California Captured by Phaidon

California modernist style is often dominated by names such as William Pereira, A Quincy Jones, Craig Ellwood and Frank Lloyd Wright. Few would know the story of the man who captured America’s architectural history for over five decades.

Los Angeles born photographer Marvin Rand is the man behind the lens capturing the mid-century California style and in turn, setting the standards for America’s architectural photography. Through its latest publication, California Captured, Phaidon is hoping to shine a light on the Rand’s compelling career printing archives of his work.

Marvin Rand Photographer 06
Craig Ellwood, Hunt House, Malibu, 1955 | Courtesy of the Estate of Marvin Rand

While Rand never achieved the level of fame of his peers, he was made an honorary member of the American Institute of Architects and continued to practice photography until his death in 2009. “Although he operated in the shadow of his more famous rival, the noted architectural photographer Julius Shulman, Rand was an artist with the camera, admired for his grasp of the interplay among form, line and light in the structures he caught on film,” stated his obituary in the LA Times.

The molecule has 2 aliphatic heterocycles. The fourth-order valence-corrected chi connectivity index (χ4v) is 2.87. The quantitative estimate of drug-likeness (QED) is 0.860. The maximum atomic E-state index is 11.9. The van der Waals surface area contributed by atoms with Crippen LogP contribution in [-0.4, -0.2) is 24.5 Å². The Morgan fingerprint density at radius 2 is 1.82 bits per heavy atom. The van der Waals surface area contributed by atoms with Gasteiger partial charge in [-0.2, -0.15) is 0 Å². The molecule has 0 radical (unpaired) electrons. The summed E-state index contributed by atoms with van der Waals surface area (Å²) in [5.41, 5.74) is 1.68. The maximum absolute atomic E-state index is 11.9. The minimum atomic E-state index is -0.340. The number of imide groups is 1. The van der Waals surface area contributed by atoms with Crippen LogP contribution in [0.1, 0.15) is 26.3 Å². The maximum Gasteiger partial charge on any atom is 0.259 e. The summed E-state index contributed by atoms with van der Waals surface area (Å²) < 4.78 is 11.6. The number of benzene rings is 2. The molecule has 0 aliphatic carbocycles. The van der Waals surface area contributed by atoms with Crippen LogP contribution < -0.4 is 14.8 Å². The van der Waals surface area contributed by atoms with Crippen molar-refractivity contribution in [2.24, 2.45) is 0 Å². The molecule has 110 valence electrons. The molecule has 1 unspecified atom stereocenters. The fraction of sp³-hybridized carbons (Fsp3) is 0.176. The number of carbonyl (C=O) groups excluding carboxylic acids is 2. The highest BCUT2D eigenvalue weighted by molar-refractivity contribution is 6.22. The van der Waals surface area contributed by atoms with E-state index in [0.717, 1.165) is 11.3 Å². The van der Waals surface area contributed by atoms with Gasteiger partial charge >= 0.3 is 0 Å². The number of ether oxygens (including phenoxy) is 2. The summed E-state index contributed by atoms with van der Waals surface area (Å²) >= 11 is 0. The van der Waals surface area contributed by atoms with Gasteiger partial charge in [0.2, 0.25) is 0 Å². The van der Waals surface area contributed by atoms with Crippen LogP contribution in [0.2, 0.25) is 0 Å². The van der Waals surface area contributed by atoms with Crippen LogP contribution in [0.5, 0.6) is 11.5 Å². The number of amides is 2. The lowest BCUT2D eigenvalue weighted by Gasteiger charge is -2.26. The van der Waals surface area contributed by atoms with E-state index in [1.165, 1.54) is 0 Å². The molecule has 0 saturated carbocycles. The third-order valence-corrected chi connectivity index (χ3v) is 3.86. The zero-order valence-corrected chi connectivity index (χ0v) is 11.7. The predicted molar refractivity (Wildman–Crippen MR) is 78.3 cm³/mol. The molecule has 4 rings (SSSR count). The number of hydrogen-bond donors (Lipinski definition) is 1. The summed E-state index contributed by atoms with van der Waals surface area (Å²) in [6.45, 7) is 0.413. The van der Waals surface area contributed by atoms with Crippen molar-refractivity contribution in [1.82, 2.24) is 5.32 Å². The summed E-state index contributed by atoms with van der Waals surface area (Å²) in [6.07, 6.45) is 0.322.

Writers of California Captured Emily Bills and Pierluigi Serranio explained given Rand studied both photography and design, he had a unique perspective with his singular lens. “He really respected it. He loved architecture, but he also loved L.A..” Rand’s sharp design eye and talent for highlighting a graphic composition created definitive portraits of Californian landmarks and lesser-known modernist buildings. His photography let the architecture “speak for itself,” says Lubell.

Marvin Rand Photographer 05
William L. Pereira & Associates, University of California, Irvine, 1966 | Courtesy of the Estate of Marvin Rand

As California’s Modernist aesthetic moved away from an austere look to more natural, simplest design to fit in line with the West Coast lifestyle, Rand’s career came into its own. He championed easy living and celebrated the architecture’s clean lines within the desert and beachside backdrops. These single-storey and open-plan spaces flooded with natural light became Rand’s ideal subject with an interest in the structure themselves, not the lifestyle surrounding it.

Lubell explains his photography archive depicts a bigger picture of how Los Angeles’ architectural history shaped the architecture landscape across the globe. “There were only so many people taking pictures of architecture in L.A. as it was really coming into its own, Rand catalogued a lot of that.”

California Captured showcases Rand’s insider perspective of modernist architecture at that time and the legacy he left behind.

See more about Phaidon’s California Captured here.